Success isn’t always a linear climb. It would be nice if we’d always get started early and move steadily toward our goal. But when we find ourselves moving much too slowly (or not at all), we have to pull out the stops and create a miracle. All it takes is a sense of urgency and the determination to keep going, no matter what. And if you come up a little short, you’re still that much closer than you were.

That’s all for now. Have an awesome day!  

© 2019 Dave Glardon – All rights reserved

The Success You Achieve Is Never Less Than You Expect

Good morning! I hope your day is starting off well.

Yesterday I worked from home. It’s a benefit that’s available in my job, one that I rarely take advantage of, but it’s nice to have the option. No traffic, dress any way I want, and lunch is only a few steps away. Besides, it gave me the option to cook breakfast for my little ones. That’s always a special treat for them. Times like this go by fast and you can never have them back.

I guess that’s what it feels like to be retired. Okay, aside from that part about going downstairs to the office to work all day. I know people who retired early, some in their thirties. That doesn’t mean they stopped working completely. Just that they stopped working at a job that requires their physical presence every day and found something that offered a little more freedom.

And make no mistake, these people are earning much more money than most of us will ever dream of, simply because they were willing to do something most people won’t. I’m sure they put up with their fair share of ridicule and doubt. I’m sure there were days when they wondered if all that extra work would ever pay off. But it did, and because of that, they have choices most of us will never have.

In yesterday’s post, I touched on two important premises. First, the notion that success occurs when our dreams become bigger than our excuses. Dreams give us something to work for, a goal to achieve. They make us get out of bed a little earlier and work a little later. Excuses are simply a free pass for not doing the things we need to do. Except they’re not really free – they end up costing a lot.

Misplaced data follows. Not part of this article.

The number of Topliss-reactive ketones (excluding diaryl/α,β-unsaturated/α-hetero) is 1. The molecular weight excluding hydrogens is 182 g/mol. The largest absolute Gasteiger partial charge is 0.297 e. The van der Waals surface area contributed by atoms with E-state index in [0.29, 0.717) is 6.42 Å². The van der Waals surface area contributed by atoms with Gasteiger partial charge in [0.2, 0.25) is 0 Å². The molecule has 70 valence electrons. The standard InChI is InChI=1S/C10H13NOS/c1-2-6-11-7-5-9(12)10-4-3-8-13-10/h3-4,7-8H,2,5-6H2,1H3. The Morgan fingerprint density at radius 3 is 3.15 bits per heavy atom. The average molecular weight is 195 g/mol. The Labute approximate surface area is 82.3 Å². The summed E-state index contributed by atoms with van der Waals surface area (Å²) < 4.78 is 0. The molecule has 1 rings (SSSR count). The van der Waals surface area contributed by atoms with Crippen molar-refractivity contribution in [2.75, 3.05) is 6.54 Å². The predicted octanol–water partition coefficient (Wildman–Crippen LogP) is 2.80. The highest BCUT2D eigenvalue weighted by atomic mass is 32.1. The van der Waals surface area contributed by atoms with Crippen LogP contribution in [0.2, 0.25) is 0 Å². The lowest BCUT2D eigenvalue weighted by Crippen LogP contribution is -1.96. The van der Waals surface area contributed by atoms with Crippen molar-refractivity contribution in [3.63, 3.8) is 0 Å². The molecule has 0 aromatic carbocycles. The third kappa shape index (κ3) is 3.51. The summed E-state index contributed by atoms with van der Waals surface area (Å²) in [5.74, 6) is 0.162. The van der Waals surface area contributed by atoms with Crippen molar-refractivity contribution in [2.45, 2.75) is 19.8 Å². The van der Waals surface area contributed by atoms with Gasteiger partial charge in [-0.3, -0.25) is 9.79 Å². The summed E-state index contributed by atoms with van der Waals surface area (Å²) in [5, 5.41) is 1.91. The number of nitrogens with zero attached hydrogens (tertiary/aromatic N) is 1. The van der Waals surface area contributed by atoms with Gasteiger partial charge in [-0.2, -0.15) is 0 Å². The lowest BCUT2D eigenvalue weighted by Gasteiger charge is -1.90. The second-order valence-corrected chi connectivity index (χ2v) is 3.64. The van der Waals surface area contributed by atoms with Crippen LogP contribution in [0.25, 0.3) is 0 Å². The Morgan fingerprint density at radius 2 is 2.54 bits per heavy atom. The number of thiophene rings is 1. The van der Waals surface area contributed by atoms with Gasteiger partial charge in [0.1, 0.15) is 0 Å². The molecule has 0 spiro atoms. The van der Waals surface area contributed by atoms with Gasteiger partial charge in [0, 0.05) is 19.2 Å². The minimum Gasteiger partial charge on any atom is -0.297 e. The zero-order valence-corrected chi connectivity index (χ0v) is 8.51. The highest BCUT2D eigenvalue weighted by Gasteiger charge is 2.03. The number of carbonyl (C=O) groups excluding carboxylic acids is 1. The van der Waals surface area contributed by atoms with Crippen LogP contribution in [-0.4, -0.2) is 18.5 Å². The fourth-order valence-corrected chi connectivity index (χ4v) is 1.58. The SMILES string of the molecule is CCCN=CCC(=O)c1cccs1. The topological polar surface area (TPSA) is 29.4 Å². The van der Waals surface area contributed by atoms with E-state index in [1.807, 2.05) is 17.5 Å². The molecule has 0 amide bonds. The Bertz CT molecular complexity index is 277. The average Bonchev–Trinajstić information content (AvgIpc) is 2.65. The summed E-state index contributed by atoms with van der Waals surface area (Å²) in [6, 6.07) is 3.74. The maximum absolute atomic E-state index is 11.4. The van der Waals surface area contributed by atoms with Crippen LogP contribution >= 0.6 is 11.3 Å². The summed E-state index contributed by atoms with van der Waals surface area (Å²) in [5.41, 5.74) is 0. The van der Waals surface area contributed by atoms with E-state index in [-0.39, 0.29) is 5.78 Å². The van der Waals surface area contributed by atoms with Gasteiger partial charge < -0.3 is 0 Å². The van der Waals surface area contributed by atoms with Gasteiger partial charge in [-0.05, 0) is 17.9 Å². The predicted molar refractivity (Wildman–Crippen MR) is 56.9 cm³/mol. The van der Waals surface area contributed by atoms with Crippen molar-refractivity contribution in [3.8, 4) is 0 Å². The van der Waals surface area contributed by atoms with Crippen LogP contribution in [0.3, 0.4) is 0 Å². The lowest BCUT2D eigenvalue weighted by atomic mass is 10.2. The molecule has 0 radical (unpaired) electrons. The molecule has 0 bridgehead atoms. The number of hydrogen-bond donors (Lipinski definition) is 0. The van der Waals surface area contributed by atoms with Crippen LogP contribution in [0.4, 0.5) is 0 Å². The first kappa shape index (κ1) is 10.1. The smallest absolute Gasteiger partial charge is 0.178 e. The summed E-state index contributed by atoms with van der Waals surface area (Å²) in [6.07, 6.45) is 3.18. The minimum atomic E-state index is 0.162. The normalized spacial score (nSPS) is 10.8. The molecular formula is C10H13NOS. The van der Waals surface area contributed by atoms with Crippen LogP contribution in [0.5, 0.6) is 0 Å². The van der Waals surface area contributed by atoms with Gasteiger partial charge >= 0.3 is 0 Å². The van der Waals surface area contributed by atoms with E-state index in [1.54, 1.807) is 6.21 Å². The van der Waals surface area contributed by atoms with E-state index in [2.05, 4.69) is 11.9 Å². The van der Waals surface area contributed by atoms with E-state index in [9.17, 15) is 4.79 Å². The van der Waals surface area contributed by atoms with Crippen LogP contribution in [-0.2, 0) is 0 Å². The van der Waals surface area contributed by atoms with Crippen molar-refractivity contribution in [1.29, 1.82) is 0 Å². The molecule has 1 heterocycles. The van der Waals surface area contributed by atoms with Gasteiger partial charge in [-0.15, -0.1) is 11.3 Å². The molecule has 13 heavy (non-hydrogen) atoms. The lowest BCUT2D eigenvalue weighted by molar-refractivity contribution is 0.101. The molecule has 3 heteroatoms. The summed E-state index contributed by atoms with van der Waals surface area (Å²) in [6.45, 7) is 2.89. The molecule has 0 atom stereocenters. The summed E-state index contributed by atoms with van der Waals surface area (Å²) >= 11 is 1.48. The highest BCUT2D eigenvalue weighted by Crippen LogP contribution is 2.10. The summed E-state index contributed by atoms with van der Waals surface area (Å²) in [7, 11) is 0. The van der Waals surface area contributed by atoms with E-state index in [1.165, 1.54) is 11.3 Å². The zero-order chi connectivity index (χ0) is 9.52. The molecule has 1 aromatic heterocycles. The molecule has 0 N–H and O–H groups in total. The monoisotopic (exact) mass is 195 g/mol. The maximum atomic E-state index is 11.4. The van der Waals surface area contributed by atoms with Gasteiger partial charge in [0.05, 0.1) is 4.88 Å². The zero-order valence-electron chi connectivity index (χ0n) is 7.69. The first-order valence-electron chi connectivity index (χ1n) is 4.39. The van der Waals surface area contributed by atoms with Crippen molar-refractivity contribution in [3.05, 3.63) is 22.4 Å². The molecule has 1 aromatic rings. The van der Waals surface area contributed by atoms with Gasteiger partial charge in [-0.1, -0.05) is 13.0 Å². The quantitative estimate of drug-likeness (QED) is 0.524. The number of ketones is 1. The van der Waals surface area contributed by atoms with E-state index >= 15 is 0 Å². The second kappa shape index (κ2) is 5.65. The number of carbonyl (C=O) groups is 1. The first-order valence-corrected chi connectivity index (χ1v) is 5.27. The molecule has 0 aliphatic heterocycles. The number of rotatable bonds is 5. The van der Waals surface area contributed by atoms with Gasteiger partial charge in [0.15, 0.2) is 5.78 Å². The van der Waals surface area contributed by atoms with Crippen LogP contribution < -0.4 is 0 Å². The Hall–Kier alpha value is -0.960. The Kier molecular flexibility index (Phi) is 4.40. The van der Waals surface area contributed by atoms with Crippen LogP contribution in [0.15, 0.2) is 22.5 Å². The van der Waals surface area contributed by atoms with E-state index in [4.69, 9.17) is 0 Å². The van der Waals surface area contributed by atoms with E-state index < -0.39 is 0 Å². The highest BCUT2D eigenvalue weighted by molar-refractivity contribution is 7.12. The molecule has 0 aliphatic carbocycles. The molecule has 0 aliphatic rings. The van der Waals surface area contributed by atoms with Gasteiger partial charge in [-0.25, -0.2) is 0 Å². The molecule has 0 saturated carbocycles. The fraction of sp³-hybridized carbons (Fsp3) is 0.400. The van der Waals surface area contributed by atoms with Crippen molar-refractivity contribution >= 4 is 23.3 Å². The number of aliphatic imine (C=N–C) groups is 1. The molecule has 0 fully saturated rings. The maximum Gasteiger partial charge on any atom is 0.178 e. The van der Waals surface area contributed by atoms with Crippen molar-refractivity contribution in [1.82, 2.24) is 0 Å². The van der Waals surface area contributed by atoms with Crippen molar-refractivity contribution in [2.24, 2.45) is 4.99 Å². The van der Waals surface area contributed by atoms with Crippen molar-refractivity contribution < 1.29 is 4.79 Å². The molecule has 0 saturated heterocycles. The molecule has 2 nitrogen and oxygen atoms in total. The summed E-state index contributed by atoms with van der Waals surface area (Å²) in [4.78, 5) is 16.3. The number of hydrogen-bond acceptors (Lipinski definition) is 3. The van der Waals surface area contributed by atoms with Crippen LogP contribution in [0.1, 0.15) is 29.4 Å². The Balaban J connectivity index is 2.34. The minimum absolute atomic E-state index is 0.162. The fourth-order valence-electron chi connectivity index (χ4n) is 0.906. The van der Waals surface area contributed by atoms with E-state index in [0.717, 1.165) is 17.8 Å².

The second premise I touched on was the habit of success. This is something we’ve talked about before, and you’ll probably hear more about it over the coming year because somebody we all know is writing a book about it. It’s simply the idea that small successes, repeated over and over, build a mindset that can no longer see the potential for failure. It can only visualize success.

Thomas Edison tried hundreds of different designs before he developed a practical, working light bulb. Others were able to produce light, but only for a few seconds before the filament burned out. At some point, they all gave up. Instead of building the habit of success, they gave in to failure. Edison continued, and we all know how that turned out.

What drives a person to keep trying in the face of so many failed attempts? It’s simple. He didn’t see any of those early attempts as failures, because each time he learned a valuable lesson – he learned what doesn’t work. And if you keep eliminating all the different things that won’t work, you eventually reach a point where all that’s left is what WILL work.

Commitment is an absolute requirement in building the habit of success. You have to know, from the very start, that nothing will keep you from reaching your desired goals. That doesn’t mean nothing will go wrong, or that obstacles won’t stand in the way. It simply means you won’t allow those things to keep you from doing what you set out to do. You will succeed, no matter what.